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Memory Beta, non-canon Star Trek Wiki

A universe is all matter, energy, and space in a space-time continuum; e.g., the three dimensions of space governed by the fourth dimension of time. Our universe is filled with large clusters of stars and other material, known as galaxies, which are grouped together and held in place by gravity. Other universe may be subjected to different laws of physics and thus, may-or may not-have similar characteristics to our own; the antimatter universe for example, is made of antimatter rather than matter. Fluidic space is much more dense, so much so that it does not have alternate timelines. (VOY novel: Places of Exile; TOS episode: "The Alternative Factor")

A universe, such as our own, may feature alternate realities, these are generated every time an event generates multiple possible outcomes; each outcome is played out in a different timeline. These timelines collectively make up the entire universe. The terms "alternate universe" or "parallel universe" are sometimes also used to refer to alternate realities, however such usage is inaccurate; a universe is a distinct separate place, divided from other universes by higher dimensions, while an alternate reality is merely a different quantum facet of any one universe, with the same laws of physics, just different histories. (VOY novel: Places of Exile)

Some well known examples of alternate history realities are the mirror universe, the Kelvin timeline, and anti-time phenomena which rewrites itself backwards compared to the normal flow of time. Connections through the mycelial network and other levels of quantum mechanics probability challenge the concept of knowing if the history of an observer was ever concretely a "primary universe", or if it is continuously changing in a fluid manner. Contact with the Federation Starfleet by the Travelers, the Prophets and the Q Continuum in the 24th century challenged Humans in particular to test their ability to perceive their place in the universe despite knowledge that time and reality is not immutable or linear, following the discovery of various time travel effects in the 22nd and 23rd centuries. (TOS episode & Star Trek 3 novelization: Mirror, Mirror; TOS movie, novelization & comic adaptation: Star Trek; Star Trek: Discovery; Star Trek: Enterprise; TNG episode & novelizations: Encounter at Farpoint, All Good Things; TNG episode: "Where No One Has Gone Before"; DS9 episode & novelizations: Emissary, What You Leave Behind; TOS novels: The Entropy Effect, The Wounded Sky)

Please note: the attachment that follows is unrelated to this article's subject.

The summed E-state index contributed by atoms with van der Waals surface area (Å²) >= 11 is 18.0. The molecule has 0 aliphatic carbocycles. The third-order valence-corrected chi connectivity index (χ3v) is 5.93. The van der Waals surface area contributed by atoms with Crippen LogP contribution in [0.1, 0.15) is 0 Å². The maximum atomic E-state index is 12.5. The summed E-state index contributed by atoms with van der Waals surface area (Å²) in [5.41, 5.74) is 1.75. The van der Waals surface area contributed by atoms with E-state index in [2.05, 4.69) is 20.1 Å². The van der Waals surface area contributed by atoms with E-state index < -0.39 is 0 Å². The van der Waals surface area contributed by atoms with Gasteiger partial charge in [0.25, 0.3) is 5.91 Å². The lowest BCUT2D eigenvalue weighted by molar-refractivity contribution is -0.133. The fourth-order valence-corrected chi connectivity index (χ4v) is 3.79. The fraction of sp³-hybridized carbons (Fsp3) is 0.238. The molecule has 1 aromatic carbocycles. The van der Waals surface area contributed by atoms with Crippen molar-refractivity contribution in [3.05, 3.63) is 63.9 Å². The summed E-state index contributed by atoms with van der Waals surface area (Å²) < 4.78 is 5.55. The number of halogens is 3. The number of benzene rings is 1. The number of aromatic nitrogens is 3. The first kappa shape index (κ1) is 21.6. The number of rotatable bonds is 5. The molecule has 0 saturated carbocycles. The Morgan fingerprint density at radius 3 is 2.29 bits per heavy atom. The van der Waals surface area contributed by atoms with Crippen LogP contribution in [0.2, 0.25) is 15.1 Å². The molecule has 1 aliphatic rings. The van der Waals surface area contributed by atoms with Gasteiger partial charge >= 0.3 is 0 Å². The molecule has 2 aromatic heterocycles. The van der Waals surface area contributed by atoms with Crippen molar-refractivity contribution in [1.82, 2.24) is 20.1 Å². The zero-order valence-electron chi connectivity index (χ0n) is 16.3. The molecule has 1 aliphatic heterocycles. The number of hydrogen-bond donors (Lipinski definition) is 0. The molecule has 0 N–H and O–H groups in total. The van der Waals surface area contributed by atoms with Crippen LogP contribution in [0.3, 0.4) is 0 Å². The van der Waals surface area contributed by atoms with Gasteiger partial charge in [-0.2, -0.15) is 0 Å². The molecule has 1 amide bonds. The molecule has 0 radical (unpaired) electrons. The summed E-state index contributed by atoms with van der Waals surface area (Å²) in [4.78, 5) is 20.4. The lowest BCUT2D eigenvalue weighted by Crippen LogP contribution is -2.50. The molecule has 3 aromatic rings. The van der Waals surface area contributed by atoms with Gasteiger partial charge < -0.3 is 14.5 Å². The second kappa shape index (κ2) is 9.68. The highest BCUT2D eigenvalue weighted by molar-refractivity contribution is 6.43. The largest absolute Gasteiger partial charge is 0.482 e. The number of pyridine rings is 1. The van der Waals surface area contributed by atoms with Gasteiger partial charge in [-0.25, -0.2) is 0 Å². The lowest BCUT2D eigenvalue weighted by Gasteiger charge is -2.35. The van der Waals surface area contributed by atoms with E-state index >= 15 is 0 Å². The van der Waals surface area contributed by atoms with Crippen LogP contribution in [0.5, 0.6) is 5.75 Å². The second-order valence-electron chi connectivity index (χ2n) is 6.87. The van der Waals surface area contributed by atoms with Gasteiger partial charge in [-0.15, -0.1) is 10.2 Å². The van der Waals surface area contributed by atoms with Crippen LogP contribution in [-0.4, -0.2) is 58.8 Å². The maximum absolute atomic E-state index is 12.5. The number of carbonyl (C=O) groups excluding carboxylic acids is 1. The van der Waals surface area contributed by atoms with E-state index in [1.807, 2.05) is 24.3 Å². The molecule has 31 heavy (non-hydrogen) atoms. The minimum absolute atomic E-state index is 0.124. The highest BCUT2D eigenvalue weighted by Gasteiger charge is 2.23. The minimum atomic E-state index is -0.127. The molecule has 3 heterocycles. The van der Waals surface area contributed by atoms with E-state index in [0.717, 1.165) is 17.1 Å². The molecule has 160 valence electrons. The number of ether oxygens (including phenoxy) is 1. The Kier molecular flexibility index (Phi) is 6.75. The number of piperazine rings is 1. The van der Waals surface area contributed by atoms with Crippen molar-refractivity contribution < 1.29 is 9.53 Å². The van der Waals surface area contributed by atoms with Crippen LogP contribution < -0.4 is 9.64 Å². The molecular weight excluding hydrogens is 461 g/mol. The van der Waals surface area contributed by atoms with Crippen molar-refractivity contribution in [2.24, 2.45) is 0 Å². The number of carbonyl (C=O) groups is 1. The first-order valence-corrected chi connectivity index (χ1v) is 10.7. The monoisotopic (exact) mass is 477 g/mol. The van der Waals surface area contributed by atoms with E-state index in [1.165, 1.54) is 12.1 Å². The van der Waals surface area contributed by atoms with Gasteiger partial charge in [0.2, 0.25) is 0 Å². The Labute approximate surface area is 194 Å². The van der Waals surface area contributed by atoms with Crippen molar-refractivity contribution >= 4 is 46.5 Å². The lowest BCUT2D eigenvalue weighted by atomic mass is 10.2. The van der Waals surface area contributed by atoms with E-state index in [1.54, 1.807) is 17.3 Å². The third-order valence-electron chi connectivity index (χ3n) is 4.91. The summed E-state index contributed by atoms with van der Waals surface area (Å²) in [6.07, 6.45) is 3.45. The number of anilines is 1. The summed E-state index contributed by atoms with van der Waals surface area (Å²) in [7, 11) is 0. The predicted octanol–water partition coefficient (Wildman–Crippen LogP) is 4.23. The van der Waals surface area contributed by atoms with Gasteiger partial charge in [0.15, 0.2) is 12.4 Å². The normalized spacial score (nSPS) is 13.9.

By Stardate 1966.9, accepted theories postulated that the universe was almost 14 billion years old and 90 billion light-years wide. (PRM novel: Fire with Fire)

On Stardate 2135.9 the crew of the USS Enterprise was witness to an event the ship's science officer, Commander Spock, theorized to be similar to the conditions prior to the big bang. It was the result of an incursion of a new parallel universe into the existing universe.

When asked about it by Captain Kirk Commander Spock brought up a theory dating back to the 20th century that suggests a multiverse composed of an infinite number of layers, each 'membrane' occupying the same physical space but at different vibrational frequencies. According to this theory it was possible for two adjacent membranes to briefly synchronize with the resulting intersection giving birth to a new universe, but expunging a possible older universe that existed before.(TOS comic: "Mister Chekov")

It had been learned by the 24th century that certain laws of the universe are shaped not only by the will of its occupants, but also by the collective, sub-conscious memories and general acceptance (regarding its "realness") of it. (TNG episodes: "Where No One Has Gone Before", "Remember Me")

Modern logic cannot yet prove (or disprove) that the whole, known universe-thus reality itself-is comprised of even higher, more complex levels of existence. Astronomers, metaphysicists and philosophers throughout galactic history have all agreed these cosmic "strings" can be pulled and sensed under the right conditions. (TOS movie: The Motion Picture, TNG episode: "Where Silence Has Lease", DS9 episode: "Chrysalis")

Q, in private with Lwaxana Troi, used a fruit to describe the nature of the universe. After asking him if it was this simple, Q told the Betazoid he was taking a chance revealing this secret, as the Q Continuum forbade such knowledge to non-entities. He also said that as complex as the cosmos was to one such as herself, this was the only model Q could use that Lwaxana would nearly grasp. (TNG novel: Q-in-Law)

Science in 2370 analysed that the Gamma Quadrant has spatial phenomena capable of emergent "proto" universes. (DS9 episode: "Playing God")

The USS Voyager had a first-hand experience (or, a near re-enactment) of the universe's birth, while Q pursued Quinn, in 2372. (VOY episode: "Death Wish")

The different universes (including their many alternate realities), together form the multiverse. (TNG novels: Q-Squared, I, Q)


Galactic regions: quadrantsectorclusternebulastar system
System bodies: starplanetplanetoiddwarf planetasteroidmeteoroidcomet

External links